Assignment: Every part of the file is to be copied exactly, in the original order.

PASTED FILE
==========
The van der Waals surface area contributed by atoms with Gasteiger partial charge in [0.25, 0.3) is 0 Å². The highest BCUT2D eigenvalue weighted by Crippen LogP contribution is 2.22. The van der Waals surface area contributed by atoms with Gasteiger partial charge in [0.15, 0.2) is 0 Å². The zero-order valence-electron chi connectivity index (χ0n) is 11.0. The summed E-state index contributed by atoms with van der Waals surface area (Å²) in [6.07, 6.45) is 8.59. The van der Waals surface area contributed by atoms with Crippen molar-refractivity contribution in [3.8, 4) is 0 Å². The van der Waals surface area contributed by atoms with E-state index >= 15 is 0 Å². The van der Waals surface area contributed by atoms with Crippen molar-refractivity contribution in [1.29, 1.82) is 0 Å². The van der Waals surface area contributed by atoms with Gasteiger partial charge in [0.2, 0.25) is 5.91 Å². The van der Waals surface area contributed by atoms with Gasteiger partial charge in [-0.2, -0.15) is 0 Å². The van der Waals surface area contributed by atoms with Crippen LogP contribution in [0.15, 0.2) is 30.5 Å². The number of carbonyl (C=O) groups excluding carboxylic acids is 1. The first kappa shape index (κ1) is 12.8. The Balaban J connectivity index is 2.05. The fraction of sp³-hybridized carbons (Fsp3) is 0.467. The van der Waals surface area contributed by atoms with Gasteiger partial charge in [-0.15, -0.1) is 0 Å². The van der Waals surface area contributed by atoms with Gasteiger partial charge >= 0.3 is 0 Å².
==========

The van der Waals surface area contributed by atoms with Gasteiger partial charge in [0.25, 0.3) is 0 Å². The highest BCUT2D eigenvalue weighted by Crippen LogP contribution is 2.22. The van der Waals surface area contributed by atoms with Gasteiger partial charge in [0.15, 0.2) is 0 Å². The zero-order valence-electron chi connectivity index (χ0n) is 11.0. The summed E-state index contributed by atoms with van der Waals surface area (Å²) in [6.07, 6.45) is 8.59. The van der Waals surface area contributed by atoms with Crippen molar-refractivity contribution in [3.8, 4) is 0 Å². The van der Waals surface area contributed by atoms with E-state index >= 15 is 0 Å². The van der Waals surface area contributed by atoms with Crippen molar-refractivity contribution in [1.29, 1.82) is 0 Å². The van der Waals surface area contributed by atoms with Gasteiger partial charge in [0.2, 0.25) is 5.91 Å². The van der Waals surface area contributed by atoms with Gasteiger partial charge in [-0.2, -0.15) is 0 Å². The van der Waals surface area contributed by atoms with Crippen LogP contribution in [0.15, 0.2) is 30.5 Å². The number of carbonyl (C=O) groups excluding carboxylic acids is 1. The first kappa shape index (κ1) is 12.8. The Balaban J connectivity index is 2.05. The fraction of sp³-hybridized carbons (Fsp3) is 0.467. The van der Waals surface area contributed by atoms with Gasteiger partial charge in [-0.15, -0.1) is 0 Å². The van der Waals surface area contributed by atoms with Gasteiger partial charge >= 0.3 is 0 Å².